Nobody is sure about the impact blockchain will have on banking over the next few years. But right now, it offers three main advantages over conventional banking which is why fin-tech is confident about its future.
Conventional financial transactions consume a lot of time as they travel through third parties. For instance, a normal payment goes through a gateway, stock exchange, or clearinghouse. As many as ten entities may be involved in the transaction, exchanging messages, reconciliation, or security which means the seller receives payment only after days.
Blockchain reduces this extended timeframe by decentralising everything. It can do in seconds transactions that conventionally take three or more days to complete.
Transparency and Accessibility
Blockchain records and locks transactions and users can access the full historical data easily. Thus, it offers greater transparency compared to the more secretive traditional banking sector.
Reduced transaction costs
Conventional international transactions travel through the central banks of the countries involved and then through local banks. This means a global enterprise may end up paying as high as $25 for a transaction.
Blockchain accelerates transactions which reduce the costs involved. It renders third parties and their charges unnecessary. Therefore, businesses that do multi-nation transactions stand to benefit.
The system of politics, be it in any corner of the world, has some leaky spaces and questionable ethics during many election processes. The Electronic Voting Machine ballot that many countries use and trust to select politicians is vulnerable to hacking, but thanks to Blockchain tech, electoral bodies can now deter anyone from meddling with citizens’ democratic rights and responsibilities.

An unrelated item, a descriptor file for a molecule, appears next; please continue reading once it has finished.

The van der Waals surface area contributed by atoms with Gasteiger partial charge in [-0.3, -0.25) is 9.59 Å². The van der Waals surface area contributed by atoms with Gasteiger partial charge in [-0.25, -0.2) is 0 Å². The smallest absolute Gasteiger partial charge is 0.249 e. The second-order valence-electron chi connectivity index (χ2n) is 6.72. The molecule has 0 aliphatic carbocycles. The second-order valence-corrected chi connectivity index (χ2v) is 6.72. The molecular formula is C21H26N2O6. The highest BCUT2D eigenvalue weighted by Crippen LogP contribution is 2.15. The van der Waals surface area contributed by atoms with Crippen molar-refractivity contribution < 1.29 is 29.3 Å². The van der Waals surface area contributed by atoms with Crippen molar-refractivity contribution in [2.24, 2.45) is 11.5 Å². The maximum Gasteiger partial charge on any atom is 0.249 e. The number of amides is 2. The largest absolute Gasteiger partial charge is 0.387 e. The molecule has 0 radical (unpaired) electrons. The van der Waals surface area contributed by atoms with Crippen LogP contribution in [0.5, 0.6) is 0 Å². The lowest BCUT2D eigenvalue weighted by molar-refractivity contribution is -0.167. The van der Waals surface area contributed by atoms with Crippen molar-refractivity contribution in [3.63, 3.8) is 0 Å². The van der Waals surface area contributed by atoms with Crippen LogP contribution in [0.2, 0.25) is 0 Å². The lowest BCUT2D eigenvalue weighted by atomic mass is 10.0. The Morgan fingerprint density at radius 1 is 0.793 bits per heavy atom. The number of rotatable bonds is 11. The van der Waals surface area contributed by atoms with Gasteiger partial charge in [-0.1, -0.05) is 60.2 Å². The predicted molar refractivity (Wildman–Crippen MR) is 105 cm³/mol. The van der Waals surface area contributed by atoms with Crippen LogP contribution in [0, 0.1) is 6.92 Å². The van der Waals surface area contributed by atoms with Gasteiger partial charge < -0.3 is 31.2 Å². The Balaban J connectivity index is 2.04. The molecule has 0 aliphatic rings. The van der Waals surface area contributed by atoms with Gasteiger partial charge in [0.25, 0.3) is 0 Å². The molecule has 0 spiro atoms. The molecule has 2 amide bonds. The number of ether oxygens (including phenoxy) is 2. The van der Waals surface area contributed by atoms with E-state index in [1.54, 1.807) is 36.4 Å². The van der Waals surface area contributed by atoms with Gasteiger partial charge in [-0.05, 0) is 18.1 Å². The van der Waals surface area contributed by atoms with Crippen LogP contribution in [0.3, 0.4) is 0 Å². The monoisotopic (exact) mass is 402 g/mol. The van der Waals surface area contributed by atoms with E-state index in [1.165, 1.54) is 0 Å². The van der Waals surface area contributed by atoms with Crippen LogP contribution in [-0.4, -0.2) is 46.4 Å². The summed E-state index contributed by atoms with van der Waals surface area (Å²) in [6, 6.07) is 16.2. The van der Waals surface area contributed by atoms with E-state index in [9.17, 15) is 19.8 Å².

Rigged votes and “voting irregularities” could be a thing of the past, as could the threat of rival governments or terrorist organizations hacking votes. Voting systems secured with blockchain technology would be completely unhackable. From voter registrations to verifying identity to tallying votes, the system would be indisputable. Gone would be the days of recounts and “hanging chads.” The good news is many nations have already begun researching blockchain voting, and Estonia is one of the pioneers.
Increase voter engagement
Despite their eligibility and possession of a voter registration card, too many citizens don’t vote. The reason are varied, including long queues, no time, apathy, etc. Blockchain voting will overcome these barriers in an instant. Once e-voting is enabled from smartphones or desktops, voters will be able to cast their vote from anywhere within minutes. This would increase voter engagement and, thereby, result in a stronger democracy.
Blockchain technology is in its early stages and industry insiders are still mulling over the ways in which it can be merged. But one thing is clear, blockchain has the power to further establish a sense of democracy and equality through its disruptive power.